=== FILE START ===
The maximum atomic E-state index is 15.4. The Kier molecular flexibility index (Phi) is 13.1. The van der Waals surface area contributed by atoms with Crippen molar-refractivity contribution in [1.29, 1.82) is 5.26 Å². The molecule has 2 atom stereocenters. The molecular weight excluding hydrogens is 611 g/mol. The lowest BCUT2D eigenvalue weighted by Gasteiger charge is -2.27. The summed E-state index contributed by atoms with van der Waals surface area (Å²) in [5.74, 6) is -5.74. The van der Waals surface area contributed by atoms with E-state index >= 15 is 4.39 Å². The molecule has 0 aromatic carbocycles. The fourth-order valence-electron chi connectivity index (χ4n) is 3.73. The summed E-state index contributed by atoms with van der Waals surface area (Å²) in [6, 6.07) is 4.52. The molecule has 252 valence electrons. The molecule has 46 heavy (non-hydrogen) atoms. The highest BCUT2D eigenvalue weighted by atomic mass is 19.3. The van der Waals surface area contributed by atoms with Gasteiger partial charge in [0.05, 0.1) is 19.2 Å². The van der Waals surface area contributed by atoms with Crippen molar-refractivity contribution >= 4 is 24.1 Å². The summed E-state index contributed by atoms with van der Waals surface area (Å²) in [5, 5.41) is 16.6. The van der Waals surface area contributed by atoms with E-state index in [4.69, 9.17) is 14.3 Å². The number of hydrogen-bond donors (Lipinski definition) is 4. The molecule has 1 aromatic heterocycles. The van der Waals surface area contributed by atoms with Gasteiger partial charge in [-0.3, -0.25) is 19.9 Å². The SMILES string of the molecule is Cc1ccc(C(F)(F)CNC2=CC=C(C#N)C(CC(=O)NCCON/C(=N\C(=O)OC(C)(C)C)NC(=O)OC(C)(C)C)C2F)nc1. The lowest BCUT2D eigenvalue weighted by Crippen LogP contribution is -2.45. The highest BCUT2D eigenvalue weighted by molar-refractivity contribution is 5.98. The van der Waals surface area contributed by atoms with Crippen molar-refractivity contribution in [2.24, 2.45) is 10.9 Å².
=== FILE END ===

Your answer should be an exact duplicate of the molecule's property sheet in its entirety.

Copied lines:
The maximum atomic E-state index is 15.4. The Kier molecular flexibility index (Phi) is 13.1. The van der Waals surface area contributed by atoms with Crippen molar-refractivity contribution in [1.29, 1.82) is 5.26 Å². The molecule has 2 atom stereocenters. The molecular weight excluding hydrogens is 611 g/mol. The lowest BCUT2D eigenvalue weighted by Gasteiger charge is -2.27. The summed E-state index contributed by atoms with van der Waals surface area (Å²) in [5.74, 6) is -5.74. The van der Waals surface area contributed by atoms with E-state index >= 15 is 4.39 Å². The molecule has 0 aromatic carbocycles. The fourth-order valence-electron chi connectivity index (χ4n) is 3.73. The summed E-state index contributed by atoms with van der Waals surface area (Å²) in [6, 6.07) is 4.52. The molecule has 252 valence electrons. The molecule has 46 heavy (non-hydrogen) atoms. The highest BCUT2D eigenvalue weighted by atomic mass is 19.3. The van der Waals surface area contributed by atoms with Gasteiger partial charge in [0.05, 0.1) is 19.2 Å². The van der Waals surface area contributed by atoms with Crippen molar-refractivity contribution >= 4 is 24.1 Å². The summed E-state index contributed by atoms with van der Waals surface area (Å²) in [5, 5.41) is 16.6. The van der Waals surface area contributed by atoms with E-state index in [4.69, 9.17) is 14.3 Å². The number of hydrogen-bond donors (Lipinski definition) is 4. The molecule has 1 aromatic heterocycles. The van der Waals surface area contributed by atoms with Gasteiger partial charge in [-0.3, -0.25) is 19.9 Å². The SMILES string of the molecule is Cc1ccc(C(F)(F)CNC2=CC=C(C#N)C(CC(=O)NCCON/C(=N\C(=O)OC(C)(C)C)NC(=O)OC(C)(C)C)C2F)nc1. The lowest BCUT2D eigenvalue weighted by Crippen LogP contribution is -2.45. The highest BCUT2D eigenvalue weighted by molar-refractivity contribution is 5.98. The van der Waals surface area contributed by atoms with Crippen molar-refractivity contribution in [2.24, 2.45) is 10.9 Å².